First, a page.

RACGP exam policy

The RACGP has published a new policy which places limits on the number of exam attempts candidates will be permitted

RACGP has published a new policy, the Fellowship Exam Attempts Policy, which limits the number of exam attempts candidates are allowed.

From 1 January 2019, RACGP candidates will be allowed a maximum of six attempts at each Fellowship exam segment.

Previously, there was no limit to the number of times a candidate could sit an exam.

To help with the transition, past exam failures will not count towards a candidate’s six attempts; all candidates will have six cycles as from January 2019 to complete all three exam segments, regardless of past exam attempts.

All current pass exams results will continue to be recognised.

"Permitting unlimited exam attempts has serious implications for patient and community safety," the RACGP said in a statement.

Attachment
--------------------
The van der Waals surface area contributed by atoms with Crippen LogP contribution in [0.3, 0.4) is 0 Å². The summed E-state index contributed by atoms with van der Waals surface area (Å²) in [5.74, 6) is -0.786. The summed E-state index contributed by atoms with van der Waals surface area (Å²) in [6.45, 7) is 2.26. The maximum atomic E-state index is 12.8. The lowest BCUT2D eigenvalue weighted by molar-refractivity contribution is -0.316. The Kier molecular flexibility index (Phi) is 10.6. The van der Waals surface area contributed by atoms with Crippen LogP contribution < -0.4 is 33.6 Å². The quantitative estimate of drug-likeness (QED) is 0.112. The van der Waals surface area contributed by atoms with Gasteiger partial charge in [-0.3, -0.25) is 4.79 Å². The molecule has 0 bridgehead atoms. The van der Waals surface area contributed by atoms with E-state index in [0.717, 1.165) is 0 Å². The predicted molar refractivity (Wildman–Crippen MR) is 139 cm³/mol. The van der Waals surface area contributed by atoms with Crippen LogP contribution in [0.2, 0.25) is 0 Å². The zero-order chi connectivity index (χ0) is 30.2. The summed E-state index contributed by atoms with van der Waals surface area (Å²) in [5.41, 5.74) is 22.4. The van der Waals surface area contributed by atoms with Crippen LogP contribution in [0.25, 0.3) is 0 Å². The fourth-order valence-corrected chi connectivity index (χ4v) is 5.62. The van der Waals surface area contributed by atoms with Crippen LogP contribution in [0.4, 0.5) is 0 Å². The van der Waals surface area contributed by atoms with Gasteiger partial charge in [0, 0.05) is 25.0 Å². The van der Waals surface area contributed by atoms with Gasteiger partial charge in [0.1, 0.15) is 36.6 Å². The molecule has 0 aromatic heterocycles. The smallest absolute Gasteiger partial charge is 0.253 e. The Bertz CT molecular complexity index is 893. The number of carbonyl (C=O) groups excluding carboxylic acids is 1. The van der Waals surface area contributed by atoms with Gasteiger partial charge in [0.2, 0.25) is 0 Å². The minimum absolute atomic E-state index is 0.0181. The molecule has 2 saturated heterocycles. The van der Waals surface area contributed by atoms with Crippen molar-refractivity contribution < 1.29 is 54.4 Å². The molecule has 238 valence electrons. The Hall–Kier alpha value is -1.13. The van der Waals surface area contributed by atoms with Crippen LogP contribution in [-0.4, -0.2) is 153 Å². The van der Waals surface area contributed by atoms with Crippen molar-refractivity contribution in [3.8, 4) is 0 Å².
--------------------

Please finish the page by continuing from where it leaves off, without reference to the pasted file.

RACGP data shows that the pass rate in RACGP exams diminishes significantly after the sixth attempt.

This decision is in line with exam policy of other specialist medical colleges. However, the RACGP still allows more attempts than other colleges.

Candidates will still be required to pass all three exams (AKT, KFP and OSCE), and must do so within six exam cycles over the course of three years. Extensions are still offered when appropriate. Those who do not pass all three exams within this timeframe will not be able to obtain Fellowship of the RACGP.

The three years/six attempts begins from the date of first becoming eligible for the exams. You can find out the exam eligibility policies here.

Passing the AKT and KFP will remain prerequisites to sitting the OSCE exam.

Upon request, candidates may suspend their exam candidacy for six months without substantiation. Additional suspension may be granted in the case of special circumstances. You cannot enrol in exams during a suspension period – the six additional months does not entitle you to an additional exam cycle.

You can read the new exam policy on the RACGP website.

This content is thanks to RACGP.

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